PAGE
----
The capital of the Yucatán (different, by the way, from the Yucatán Peninsula), this friendly post-colonial metropolis shimmers with colorful architecture and historic sites. The town dates back to the 16th century and is surprisingly short on tourists, despite there being crazy-old cathedrals, buzzy food markets, and museums aplenty. Prowl the peaceful, cafe-lined streets, then take a quick jaunt to sugary sands and archaeological sites like Uxmal.
The one must-do thing: Immerse yourself in the culture. The Plaza de la Independencia hosts free events on the square almost every night of the week, including the Friday “pok ta pok” show that recreates Mayan soccer.
The most important wine region in Mexico (yes, Mexico has wine!) is crawling with road trippers and wine enthusiasts. Just a two-hour drive from the San Diego border, Guadalupe Valley in Baja California has luxury design hotels, top chefs opening trendy restaurants, and, naturally, excellent vineyards. It’s one of the most scenic, rural spots in Mexico with valleys unfurling for miles under a vast blue sky.
The one must-do thing: While wine tasting is obvious, you'll absolutely want to try some of the region’s best restaurants. Fauna, nestled on the grounds of the swanky Bruma winery, is talked about in Baja chef circles in hushed, reverent tones. Chef David Castro Hussong opened this much-lauded eatery, known for its elevated take on Mexican cuisine (duck sopes, anyone?).
Then there's Origen at Encuentro Guadalupe, one of the most visually stunning eco-hotels in the region. Or Las Gueritas, a local roadside stand. You'll know you're there when you see the plumes of fragrant smoke rising off the grill where quail and rabbit are grilling over mesquite.
While the beaches of Sayulita and San Pancho are crawling with kaftans and cafes slinging acai bowls, farther up the coast is the much more elusive Chacala, one of our favorite “secret” beaches in Mexico. With its crescent-shaped, palm-fringed cove backed by jade-colored peaks, it’s kind of shocking that Chacala has stayed under the radar for so long. This sleepy village has a smattering of modest hotels and eco-lodges along its sandy lanes; try the cheerful Villa Celeste Chacala for a beach-front stay, or Majahua, tucked back in lush jungle overlooking the cove.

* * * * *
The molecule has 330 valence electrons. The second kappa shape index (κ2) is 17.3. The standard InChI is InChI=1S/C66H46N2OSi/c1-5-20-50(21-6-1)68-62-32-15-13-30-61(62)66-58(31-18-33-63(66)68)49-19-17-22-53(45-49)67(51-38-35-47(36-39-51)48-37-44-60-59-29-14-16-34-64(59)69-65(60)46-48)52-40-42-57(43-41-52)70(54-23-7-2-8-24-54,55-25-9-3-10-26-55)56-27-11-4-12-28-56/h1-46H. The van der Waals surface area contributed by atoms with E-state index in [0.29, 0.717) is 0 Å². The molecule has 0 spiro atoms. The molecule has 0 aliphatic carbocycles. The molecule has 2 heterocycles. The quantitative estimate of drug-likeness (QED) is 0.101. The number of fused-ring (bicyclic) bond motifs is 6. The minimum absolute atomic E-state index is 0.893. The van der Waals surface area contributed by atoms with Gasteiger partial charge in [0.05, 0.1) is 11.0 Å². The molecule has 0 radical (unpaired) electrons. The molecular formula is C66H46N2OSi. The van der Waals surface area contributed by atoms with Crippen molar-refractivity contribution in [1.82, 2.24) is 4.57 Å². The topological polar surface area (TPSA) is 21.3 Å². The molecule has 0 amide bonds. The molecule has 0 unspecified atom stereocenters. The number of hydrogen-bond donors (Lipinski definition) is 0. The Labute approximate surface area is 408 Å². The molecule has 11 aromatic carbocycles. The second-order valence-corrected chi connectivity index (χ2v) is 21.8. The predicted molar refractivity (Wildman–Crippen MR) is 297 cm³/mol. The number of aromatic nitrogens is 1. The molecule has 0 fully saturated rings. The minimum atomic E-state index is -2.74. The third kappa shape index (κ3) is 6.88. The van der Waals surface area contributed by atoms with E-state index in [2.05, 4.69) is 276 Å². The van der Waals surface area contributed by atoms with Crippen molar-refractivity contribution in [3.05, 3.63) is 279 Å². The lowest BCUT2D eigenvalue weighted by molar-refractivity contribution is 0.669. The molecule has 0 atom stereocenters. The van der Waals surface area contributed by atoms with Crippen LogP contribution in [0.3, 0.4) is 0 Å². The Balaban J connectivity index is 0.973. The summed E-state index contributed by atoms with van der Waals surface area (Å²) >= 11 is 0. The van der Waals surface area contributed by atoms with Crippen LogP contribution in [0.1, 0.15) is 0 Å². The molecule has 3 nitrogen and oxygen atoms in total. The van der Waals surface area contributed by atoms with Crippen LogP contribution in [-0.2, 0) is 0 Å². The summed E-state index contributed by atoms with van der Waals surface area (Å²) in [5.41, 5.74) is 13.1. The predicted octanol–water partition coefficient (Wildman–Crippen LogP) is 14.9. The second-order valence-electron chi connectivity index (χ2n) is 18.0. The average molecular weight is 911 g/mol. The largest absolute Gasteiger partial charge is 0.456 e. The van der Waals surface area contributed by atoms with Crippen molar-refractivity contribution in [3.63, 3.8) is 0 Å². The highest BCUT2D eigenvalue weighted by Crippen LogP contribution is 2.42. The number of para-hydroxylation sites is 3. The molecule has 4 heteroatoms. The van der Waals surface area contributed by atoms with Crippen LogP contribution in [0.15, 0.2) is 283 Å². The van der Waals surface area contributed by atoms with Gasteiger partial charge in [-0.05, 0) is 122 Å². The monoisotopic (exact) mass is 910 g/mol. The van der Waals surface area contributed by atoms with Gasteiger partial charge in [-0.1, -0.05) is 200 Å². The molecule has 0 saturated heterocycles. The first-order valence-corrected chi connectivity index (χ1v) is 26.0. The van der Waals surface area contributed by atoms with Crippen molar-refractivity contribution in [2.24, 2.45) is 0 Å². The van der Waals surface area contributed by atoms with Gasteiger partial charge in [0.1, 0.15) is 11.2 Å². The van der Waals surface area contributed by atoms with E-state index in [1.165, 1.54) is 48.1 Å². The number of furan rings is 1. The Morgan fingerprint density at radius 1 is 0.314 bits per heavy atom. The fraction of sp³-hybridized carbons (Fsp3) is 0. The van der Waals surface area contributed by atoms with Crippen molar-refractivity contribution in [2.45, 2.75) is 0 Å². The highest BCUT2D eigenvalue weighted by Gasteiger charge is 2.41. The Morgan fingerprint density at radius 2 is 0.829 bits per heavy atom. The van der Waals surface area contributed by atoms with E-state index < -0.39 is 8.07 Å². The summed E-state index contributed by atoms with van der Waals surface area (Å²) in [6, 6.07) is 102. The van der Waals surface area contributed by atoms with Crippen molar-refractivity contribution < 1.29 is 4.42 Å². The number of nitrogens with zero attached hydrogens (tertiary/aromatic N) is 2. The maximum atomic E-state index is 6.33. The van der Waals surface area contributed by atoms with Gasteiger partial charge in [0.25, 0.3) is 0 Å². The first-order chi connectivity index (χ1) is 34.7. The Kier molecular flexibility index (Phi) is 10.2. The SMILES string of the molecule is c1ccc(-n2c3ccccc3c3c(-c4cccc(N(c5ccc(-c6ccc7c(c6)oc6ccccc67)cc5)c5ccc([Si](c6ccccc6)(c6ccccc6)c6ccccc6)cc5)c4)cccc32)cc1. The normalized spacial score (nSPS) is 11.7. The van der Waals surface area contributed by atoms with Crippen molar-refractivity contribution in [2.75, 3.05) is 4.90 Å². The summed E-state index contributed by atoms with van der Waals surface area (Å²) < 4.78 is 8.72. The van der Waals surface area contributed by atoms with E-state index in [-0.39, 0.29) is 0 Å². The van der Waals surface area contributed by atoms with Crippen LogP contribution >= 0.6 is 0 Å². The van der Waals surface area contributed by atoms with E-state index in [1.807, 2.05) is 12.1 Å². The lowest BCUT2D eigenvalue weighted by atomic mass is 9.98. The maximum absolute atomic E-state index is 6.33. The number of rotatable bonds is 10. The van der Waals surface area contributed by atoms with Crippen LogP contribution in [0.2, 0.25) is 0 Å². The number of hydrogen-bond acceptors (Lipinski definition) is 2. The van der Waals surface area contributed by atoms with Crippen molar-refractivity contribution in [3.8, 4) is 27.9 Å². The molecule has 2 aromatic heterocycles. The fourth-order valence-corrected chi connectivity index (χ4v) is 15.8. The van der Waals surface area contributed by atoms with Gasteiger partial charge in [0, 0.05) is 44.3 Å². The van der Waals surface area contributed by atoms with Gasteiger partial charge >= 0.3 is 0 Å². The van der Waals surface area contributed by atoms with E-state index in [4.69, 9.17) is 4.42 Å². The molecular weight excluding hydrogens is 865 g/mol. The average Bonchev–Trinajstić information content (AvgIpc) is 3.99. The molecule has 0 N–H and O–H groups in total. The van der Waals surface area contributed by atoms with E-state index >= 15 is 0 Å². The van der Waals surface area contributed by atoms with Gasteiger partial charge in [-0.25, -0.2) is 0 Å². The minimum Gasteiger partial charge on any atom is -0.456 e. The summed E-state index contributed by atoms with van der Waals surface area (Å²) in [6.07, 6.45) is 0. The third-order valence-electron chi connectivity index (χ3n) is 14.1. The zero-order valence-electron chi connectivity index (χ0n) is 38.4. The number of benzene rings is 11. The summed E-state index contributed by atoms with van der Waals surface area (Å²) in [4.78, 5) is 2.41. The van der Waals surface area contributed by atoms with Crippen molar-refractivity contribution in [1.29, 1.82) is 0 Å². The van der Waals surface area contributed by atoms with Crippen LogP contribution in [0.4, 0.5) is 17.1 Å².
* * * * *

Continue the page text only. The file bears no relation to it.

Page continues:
The one must-do thing: Surfers will love La Caleta, which is accessible by hike or boat and is a top spot for breaks. Otherwise, hiking, fishing, horseback riding, snorkeling, animal-spotting, and devouring cheap fish tacos is the name of the game here.
Mexico has its own Grand Canyon and, to be honest, it may be even more impressive than ours. Known as Copper Canyon for its reddish-hued walls, it’s actually a series of six canyons that extend through northern central Mexico. Here you'll find superb hiking trails, small towns to explore, and many of Mexico's indigenous communities.
The one must-do thing: Ride El Chepe, the railroad that runs the duration of the Canyon, from Chihuahua to Los Mochis. You'll get some of the absolute best views of the canyon from a seat on board. Just be sure to pack on a few days at the end to spend on the beaches in Mazatlán.